by Andrea Sears, Public News Service
for The Post Publications
HARRISBURG PA – A coalition of groups that advocate for consumers, educators, and workers gathered Tuesday (Jan. 31, 2017) in the Capitol rotunda in Harrisburg and criticized the state’s tax system as being “upside down.” They claimed it asks those with low and moderate incomes to pay more than their fair share, and said they were launching an alternative labeled as the “Pennsylvania’s Choice” 2017 budget campaign.
The campaign hopes to convince state legislators to institute a new tax on income from wealth, such as interest and dividends, while keeping taxes on wages at current levels. “They can raise adequate new revenue to support the communities and the schools, or they can choose to go down the same old road, where they say that there isn’t enough money and continue to cut,” Susan Spicka, executive director of the Education Voters of Pennsylvania, said.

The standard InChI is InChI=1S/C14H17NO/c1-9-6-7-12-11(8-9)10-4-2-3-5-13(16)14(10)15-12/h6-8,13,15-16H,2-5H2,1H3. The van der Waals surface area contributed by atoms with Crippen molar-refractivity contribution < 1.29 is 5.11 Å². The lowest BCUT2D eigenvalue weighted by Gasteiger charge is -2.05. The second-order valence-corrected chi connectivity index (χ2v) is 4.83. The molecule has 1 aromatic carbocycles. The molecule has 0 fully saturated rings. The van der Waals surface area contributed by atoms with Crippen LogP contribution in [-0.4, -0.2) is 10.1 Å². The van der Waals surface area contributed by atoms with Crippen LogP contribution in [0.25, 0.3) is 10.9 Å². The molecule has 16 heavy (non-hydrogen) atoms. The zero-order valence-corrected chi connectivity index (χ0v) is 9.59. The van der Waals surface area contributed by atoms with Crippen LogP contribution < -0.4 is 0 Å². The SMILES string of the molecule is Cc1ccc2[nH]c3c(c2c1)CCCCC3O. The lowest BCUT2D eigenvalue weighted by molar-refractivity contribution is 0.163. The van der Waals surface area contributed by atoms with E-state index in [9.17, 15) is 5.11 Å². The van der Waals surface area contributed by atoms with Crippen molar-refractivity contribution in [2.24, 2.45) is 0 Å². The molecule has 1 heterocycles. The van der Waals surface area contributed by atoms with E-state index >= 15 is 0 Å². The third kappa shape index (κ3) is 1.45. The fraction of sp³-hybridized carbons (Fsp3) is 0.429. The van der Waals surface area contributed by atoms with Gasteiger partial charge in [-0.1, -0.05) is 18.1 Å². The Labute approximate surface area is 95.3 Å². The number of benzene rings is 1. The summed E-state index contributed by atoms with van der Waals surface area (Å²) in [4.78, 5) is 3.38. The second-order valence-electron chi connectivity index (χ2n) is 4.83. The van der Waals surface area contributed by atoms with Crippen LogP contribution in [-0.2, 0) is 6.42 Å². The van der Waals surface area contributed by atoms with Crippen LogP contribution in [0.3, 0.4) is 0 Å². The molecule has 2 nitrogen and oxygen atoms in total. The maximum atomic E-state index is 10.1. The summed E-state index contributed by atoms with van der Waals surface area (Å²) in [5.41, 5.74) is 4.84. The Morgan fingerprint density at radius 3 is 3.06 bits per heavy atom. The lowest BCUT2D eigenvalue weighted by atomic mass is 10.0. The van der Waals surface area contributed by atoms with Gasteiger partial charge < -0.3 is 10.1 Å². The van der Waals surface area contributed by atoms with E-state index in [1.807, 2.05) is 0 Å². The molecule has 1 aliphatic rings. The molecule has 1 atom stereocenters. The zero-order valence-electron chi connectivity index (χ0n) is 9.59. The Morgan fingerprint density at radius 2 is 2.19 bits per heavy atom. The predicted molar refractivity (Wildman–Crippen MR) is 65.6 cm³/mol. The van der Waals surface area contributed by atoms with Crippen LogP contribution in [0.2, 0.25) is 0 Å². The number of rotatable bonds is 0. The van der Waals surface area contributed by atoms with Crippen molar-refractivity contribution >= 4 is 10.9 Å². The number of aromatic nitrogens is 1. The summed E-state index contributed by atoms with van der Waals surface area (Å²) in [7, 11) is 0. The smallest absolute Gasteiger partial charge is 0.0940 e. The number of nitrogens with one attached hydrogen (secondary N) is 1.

Spicka implored lawmakers to ask “people who have done very, very well over the past eight to ten years to pay a little bit more, so that we can build the kinds of communities that we need to have.”
The state is currently headed for a $600 million deficit in this fiscal year, Spica said, and up to $1.7 billion in the year that starts July 1. Gov. Tom Wolf is expected to ask for a small increase in education funding when he presents his budget next week, but she added the state must do more to help underfunded school districts.
“We can get them up to a level where they can provide their students with the same services and the same opportunities that the well-funded school districts provide for their students,” explained Spicka. The coalition estimates that could cost about $400 million dollars a year, over six to seven years.
Photo from Public News Service